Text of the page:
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Chapter 14.  Working in Sync  >  About Word Clock, SMPTE, and MIDI Clock

About Word Clock, SMPTE, and MIDI Clock

Before we start looking at how Cubase handles synchronization, it is important to understand the different types of synchronization, its terminology, and the basic concepts behind these terms. The idea behind synchronization is that there will always be a sender/receiver relation between the source of the synchronization and the recipient of this source. There can only be one sender, but there can be many receivers to this sender. There are three basic concepts here: timecode, MIDI Clock, and Word Clock.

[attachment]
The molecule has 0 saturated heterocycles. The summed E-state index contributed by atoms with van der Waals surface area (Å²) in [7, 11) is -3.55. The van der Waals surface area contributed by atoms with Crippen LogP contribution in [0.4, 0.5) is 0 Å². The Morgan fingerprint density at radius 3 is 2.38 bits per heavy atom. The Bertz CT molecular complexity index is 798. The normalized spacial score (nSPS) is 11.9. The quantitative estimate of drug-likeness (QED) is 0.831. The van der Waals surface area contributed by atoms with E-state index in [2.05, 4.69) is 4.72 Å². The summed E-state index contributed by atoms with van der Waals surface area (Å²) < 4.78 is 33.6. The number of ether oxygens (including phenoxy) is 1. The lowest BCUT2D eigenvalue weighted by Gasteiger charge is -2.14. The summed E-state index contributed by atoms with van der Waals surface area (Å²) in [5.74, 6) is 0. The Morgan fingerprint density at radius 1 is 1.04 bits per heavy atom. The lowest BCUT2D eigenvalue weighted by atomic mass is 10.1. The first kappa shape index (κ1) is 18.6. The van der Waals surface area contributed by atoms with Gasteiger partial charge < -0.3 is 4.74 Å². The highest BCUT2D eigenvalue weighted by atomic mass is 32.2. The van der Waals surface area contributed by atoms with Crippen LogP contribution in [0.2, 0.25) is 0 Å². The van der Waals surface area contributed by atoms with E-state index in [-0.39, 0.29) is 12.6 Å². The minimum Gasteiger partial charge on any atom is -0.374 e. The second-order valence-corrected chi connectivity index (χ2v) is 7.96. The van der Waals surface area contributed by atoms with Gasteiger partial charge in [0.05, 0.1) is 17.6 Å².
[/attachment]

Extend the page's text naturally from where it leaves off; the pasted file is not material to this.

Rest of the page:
Timecode

The concept behind timecode is simple: It is an electronic signal used to identify a precise location on time-based media, such as audio, videotape, or in digital systems that support timecode. This electronic signal then accompanies the media that needs to be in sync with others. Imagine that a postal worker delivering mail is the locking mechanism, the houses on the street are location addresses on the timecode, and the letter has matching addresses. The postal worker reads the letter and makes sure it gets to the correct address, the same way a synchronizing device compares the timecode from a source and a destination, making sure they are all happening at the same time. This timecode is also known as SMPTE (Society of Motion Picture and Television Engineers), and it comes in three flavors:


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